I was excited to try out Ardupilot for the first time! Sadly it didn’t end great. I did a write up @ Ardupilot Postmortem - Scott O'Brien with my log file attached and have some questions:
- the altitude is all over the place. Is this bad hardware?
- when fbwa mode was selected. Why do you suppose it did a sudden nose dive?
- ultimately, this looks like a servo failure to me. Does it look the same to you?
I’d love when you’re looking, if you could share any interesting screens or techniques you’re using. I’d love to use this more as a learning exercise too!
In two moments of the flight (12:26 and 12:52) your current consumption (BAT.Curr) goes to practically zero, this is a consequence of the fact that you took the throttle to the minimum (RCIN.C3).
On the first occasion except for a significant loss of altitude (GPS.Alt) there was no major problem, but on the second occasion there is a loss of lift. This loss of lift causes the crash.
As you don’t have airspeed data I can’t tell you more. What is clear is the divergence between the desired pitch (ATT.DesPitch) and the executed pitch (ATT.Pitch); that is the evidence of the loss of lift.
I guess at 12:23, that pitch down was fast and dramatic. Why did it do that instead of just fly straight?
Does this AETR.Elev going “up” mean that the plane should be pitching down? I’m not sure I understand what this AETR.Elev is referring to here.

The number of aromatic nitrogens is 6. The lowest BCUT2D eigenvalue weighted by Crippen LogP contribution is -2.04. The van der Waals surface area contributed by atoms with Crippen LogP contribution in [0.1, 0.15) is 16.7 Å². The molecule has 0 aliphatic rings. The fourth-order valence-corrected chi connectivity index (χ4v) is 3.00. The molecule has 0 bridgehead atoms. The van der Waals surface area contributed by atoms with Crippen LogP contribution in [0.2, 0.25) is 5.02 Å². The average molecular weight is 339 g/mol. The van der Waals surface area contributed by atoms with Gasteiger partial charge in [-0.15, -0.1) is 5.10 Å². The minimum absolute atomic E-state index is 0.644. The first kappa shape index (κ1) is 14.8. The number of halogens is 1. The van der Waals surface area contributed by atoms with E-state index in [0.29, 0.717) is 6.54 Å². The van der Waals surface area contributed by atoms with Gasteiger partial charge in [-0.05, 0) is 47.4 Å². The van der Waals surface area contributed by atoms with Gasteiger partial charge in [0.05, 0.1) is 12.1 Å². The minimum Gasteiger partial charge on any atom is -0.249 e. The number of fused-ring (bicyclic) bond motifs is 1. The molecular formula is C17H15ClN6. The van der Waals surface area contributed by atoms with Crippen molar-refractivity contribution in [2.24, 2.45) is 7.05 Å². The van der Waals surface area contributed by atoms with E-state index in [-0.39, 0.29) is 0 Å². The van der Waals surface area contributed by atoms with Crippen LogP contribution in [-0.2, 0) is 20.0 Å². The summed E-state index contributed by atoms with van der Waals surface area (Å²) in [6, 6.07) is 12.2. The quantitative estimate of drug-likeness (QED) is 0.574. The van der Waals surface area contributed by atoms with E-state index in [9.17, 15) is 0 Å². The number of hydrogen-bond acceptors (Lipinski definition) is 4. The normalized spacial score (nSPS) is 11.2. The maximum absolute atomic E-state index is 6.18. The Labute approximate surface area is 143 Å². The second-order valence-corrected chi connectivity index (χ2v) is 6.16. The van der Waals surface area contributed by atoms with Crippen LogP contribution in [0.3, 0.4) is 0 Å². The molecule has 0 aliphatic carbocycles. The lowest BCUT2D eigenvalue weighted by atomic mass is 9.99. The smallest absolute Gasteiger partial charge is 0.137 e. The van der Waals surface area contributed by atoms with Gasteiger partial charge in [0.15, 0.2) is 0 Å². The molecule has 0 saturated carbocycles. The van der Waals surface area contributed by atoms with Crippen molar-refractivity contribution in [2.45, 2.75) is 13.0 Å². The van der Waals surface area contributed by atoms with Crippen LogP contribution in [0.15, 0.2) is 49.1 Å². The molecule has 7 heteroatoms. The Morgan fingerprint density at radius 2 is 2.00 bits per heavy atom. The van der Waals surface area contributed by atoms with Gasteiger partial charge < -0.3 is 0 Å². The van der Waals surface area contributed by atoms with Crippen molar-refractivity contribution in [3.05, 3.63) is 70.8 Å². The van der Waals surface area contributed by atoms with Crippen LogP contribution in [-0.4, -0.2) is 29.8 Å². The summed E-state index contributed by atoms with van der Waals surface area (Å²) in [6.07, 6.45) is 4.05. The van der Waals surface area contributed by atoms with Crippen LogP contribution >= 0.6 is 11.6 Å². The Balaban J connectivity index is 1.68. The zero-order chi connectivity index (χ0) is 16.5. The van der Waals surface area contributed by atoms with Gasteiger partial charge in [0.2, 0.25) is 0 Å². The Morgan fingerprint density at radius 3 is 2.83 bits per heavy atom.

I haven’t looked closely at your log but here’s some general comments from your statements
Double check the C of G. If you are new to controllers make sure you aren’t using any of the radio trims. Set SERVO_AUTO_TRIM,1 and once you fly in FBWA that will automatically adjust the servo trims for you.
99% of the time this is because the stabilization correction was backwards. Even though the manual mode worked, the correction was going in the wrong direction. To test this, check the control movements in FBWA first. Correct any controls going the wrong way by reversing the servo on the servo output tab in MP. Second, test control movements in manual mode. Correct any incorrect movements by reversing the RC channel on the RC input tab in MP. No corrections need to be made in the radio.
Center of gravity was good!
The RC channel was not reversed on the radio. Confirmed by checking the radio sticks are as expected in UAV Log Viewer.
Looking at the logs, it’s pitching into the ground when FBWA is set, and it looks like there’s no good explanation as to why here?
The log files are @ https://www.scottyob.com/post/ardupilot-postmortem/log.bin if you wanted to have a look too to find out anything I may have missed.
After the first dive (with ATT.Pitch=-89.65) is it possible that the battery has moved forward?